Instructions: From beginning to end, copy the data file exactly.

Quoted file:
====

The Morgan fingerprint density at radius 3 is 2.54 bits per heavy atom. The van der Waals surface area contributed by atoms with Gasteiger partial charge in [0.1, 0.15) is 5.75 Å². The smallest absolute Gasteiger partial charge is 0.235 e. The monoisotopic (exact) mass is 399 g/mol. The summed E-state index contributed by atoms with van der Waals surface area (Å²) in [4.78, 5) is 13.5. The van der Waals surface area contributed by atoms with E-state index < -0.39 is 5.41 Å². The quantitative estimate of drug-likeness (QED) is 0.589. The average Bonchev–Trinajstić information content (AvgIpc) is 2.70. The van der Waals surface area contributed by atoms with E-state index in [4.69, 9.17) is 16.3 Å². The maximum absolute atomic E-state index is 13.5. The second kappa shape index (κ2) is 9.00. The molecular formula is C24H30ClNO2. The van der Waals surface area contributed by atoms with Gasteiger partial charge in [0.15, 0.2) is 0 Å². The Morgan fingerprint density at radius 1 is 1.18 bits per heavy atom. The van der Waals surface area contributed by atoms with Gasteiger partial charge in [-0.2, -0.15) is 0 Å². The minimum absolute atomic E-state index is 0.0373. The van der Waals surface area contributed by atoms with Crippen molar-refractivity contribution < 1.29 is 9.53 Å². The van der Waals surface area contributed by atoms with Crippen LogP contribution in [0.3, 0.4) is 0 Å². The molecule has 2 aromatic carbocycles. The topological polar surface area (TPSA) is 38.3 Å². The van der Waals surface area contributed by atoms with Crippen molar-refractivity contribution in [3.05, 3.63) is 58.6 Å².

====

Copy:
The Morgan fingerprint density at radius 3 is 2.54 bits per heavy atom. The van der Waals surface area contributed by atoms with Gasteiger partial charge in [0.1, 0.15) is 5.75 Å². The smallest absolute Gasteiger partial charge is 0.235 e. The monoisotopic (exact) mass is 399 g/mol. The summed E-state index contributed by atoms with van der Waals surface area (Å²) in [4.78, 5) is 13.5. The van der Waals surface area contributed by atoms with E-state index < -0.39 is 5.41 Å². The quantitative estimate of drug-likeness (QED) is 0.589. The average Bonchev–Trinajstić information content (AvgIpc) is 2.70. The van der Waals surface area contributed by atoms with E-state index in [4.69, 9.17) is 16.3 Å². The maximum absolute atomic E-state index is 13.5. The second kappa shape index (κ2) is 9.00. The molecular formula is C24H30ClNO2. The van der Waals surface area contributed by atoms with Gasteiger partial charge in [0.15, 0.2) is 0 Å². The Morgan fingerprint density at radius 1 is 1.18 bits per heavy atom. The van der Waals surface area contributed by atoms with Gasteiger partial charge in [-0.2, -0.15) is 0 Å². The minimum absolute atomic E-state index is 0.0373. The van der Waals surface area contributed by atoms with Crippen molar-refractivity contribution < 1.29 is 9.53 Å². The van der Waals surface area contributed by atoms with Crippen LogP contribution in [0.3, 0.4) is 0 Å². The molecule has 2 aromatic carbocycles. The topological polar surface area (TPSA) is 38.3 Å². The van der Waals surface area contributed by atoms with Crippen molar-refractivity contribution in [3.05, 3.63) is 58.6 Å².